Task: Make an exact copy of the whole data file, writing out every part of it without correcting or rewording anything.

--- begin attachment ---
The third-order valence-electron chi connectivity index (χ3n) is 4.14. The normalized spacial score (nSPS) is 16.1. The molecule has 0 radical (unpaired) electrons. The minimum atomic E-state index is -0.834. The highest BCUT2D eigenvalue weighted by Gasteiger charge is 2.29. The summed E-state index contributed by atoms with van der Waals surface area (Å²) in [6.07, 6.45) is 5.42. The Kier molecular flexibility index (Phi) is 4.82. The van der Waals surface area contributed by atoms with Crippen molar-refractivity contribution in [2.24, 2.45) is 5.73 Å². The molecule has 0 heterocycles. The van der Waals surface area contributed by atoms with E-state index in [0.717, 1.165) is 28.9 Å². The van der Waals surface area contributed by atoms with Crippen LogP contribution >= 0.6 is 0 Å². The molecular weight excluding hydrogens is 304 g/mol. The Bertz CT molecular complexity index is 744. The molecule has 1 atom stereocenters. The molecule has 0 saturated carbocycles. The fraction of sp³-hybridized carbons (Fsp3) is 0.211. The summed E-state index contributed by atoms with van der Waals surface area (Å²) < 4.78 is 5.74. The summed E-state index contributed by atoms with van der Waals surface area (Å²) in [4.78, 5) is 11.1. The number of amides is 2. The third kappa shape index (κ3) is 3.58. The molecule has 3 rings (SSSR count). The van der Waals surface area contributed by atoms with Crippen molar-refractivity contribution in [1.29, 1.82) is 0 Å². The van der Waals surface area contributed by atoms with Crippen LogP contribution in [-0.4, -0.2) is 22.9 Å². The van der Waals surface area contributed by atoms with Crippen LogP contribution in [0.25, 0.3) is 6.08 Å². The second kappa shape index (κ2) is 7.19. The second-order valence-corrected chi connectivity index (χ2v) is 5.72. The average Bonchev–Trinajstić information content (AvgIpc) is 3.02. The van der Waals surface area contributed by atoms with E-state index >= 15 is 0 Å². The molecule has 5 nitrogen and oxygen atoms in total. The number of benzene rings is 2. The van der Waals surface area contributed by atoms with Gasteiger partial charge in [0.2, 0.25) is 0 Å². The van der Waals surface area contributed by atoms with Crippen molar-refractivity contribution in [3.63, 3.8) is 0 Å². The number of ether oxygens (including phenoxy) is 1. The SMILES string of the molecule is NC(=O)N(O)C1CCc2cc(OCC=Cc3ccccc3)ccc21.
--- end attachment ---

The third-order valence-electron chi connectivity index (χ3n) is 4.14. The normalized spacial score (nSPS) is 16.1. The molecule has 0 radical (unpaired) electrons. The minimum atomic E-state index is -0.834. The highest BCUT2D eigenvalue weighted by Gasteiger charge is 2.29. The summed E-state index contributed by atoms with van der Waals surface area (Å²) in [6.07, 6.45) is 5.42. The Kier molecular flexibility index (Phi) is 4.82. The van der Waals surface area contributed by atoms with Crippen molar-refractivity contribution in [2.24, 2.45) is 5.73 Å². The molecule has 0 heterocycles. The van der Waals surface area contributed by atoms with E-state index in [0.717, 1.165) is 28.9 Å². The van der Waals surface area contributed by atoms with Crippen LogP contribution >= 0.6 is 0 Å². The molecular weight excluding hydrogens is 304 g/mol. The Bertz CT molecular complexity index is 744. The molecule has 1 atom stereocenters. The molecule has 0 saturated carbocycles. The fraction of sp³-hybridized carbons (Fsp3) is 0.211. The summed E-state index contributed by atoms with van der Waals surface area (Å²) < 4.78 is 5.74. The summed E-state index contributed by atoms with van der Waals surface area (Å²) in [4.78, 5) is 11.1. The number of amides is 2. The third kappa shape index (κ3) is 3.58. The molecule has 3 rings (SSSR count). The van der Waals surface area contributed by atoms with Crippen molar-refractivity contribution in [1.29, 1.82) is 0 Å². The van der Waals surface area contributed by atoms with Crippen LogP contribution in [-0.4, -0.2) is 22.9 Å². The van der Waals surface area contributed by atoms with Crippen LogP contribution in [0.25, 0.3) is 6.08 Å². The second kappa shape index (κ2) is 7.19. The second-order valence-corrected chi connectivity index (χ2v) is 5.72. The average Bonchev–Trinajstić information content (AvgIpc) is 3.02. The van der Waals surface area contributed by atoms with E-state index >= 15 is 0 Å². The molecule has 5 nitrogen and oxygen atoms in total. The number of benzene rings is 2. The van der Waals surface area contributed by atoms with Gasteiger partial charge in [0.2, 0.25) is 0 Å². The van der Waals surface area contributed by atoms with Crippen molar-refractivity contribution in [3.63, 3.8) is 0 Å². The number of ether oxygens (including phenoxy) is 1. The SMILES string of the molecule is NC(=O)N(O)C1CCc2cc(OCC=Cc3ccccc3)ccc21.